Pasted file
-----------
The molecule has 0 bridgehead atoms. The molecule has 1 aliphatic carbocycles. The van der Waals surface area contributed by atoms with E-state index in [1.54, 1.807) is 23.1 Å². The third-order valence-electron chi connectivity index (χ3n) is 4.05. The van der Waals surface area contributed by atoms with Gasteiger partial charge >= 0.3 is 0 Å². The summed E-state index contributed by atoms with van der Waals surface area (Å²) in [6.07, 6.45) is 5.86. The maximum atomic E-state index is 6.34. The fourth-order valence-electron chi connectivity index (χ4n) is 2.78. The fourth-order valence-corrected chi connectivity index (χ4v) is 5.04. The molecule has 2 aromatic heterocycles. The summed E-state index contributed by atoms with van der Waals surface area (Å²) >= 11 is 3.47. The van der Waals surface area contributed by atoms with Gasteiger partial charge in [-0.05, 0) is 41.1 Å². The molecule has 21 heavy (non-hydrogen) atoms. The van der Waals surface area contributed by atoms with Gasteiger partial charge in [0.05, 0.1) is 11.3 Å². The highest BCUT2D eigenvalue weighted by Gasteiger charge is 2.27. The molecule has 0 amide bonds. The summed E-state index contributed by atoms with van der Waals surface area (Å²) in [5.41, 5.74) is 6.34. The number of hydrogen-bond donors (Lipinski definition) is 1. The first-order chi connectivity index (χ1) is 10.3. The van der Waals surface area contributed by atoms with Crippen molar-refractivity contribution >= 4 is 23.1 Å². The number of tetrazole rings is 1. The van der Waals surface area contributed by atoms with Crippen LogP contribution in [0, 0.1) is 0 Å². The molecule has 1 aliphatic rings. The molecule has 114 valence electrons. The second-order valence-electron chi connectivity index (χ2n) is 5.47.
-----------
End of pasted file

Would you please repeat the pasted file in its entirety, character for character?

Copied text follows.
The molecule has 0 bridgehead atoms. The molecule has 1 aliphatic carbocycles. The van der Waals surface area contributed by atoms with E-state index in [1.54, 1.807) is 23.1 Å². The third-order valence-electron chi connectivity index (χ3n) is 4.05. The van der Waals surface area contributed by atoms with Gasteiger partial charge >= 0.3 is 0 Å². The summed E-state index contributed by atoms with van der Waals surface area (Å²) in [6.07, 6.45) is 5.86. The maximum atomic E-state index is 6.34. The fourth-order valence-electron chi connectivity index (χ4n) is 2.78. The fourth-order valence-corrected chi connectivity index (χ4v) is 5.04. The molecule has 2 aromatic heterocycles. The summed E-state index contributed by atoms with van der Waals surface area (Å²) >= 11 is 3.47. The van der Waals surface area contributed by atoms with Gasteiger partial charge in [-0.05, 0) is 41.1 Å². The molecule has 21 heavy (non-hydrogen) atoms. The van der Waals surface area contributed by atoms with Gasteiger partial charge in [0.05, 0.1) is 11.3 Å². The highest BCUT2D eigenvalue weighted by Gasteiger charge is 2.27. The molecule has 0 amide bonds. The summed E-state index contributed by atoms with van der Waals surface area (Å²) in [5.41, 5.74) is 6.34. The number of hydrogen-bond donors (Lipinski definition) is 1. The first-order chi connectivity index (χ1) is 10.3. The van der Waals surface area contributed by atoms with Crippen molar-refractivity contribution >= 4 is 23.1 Å². The number of tetrazole rings is 1. The van der Waals surface area contributed by atoms with Crippen LogP contribution in [0, 0.1) is 0 Å². The molecule has 1 aliphatic rings. The molecule has 114 valence electrons. The second-order valence-electron chi connectivity index (χ2n) is 5.47.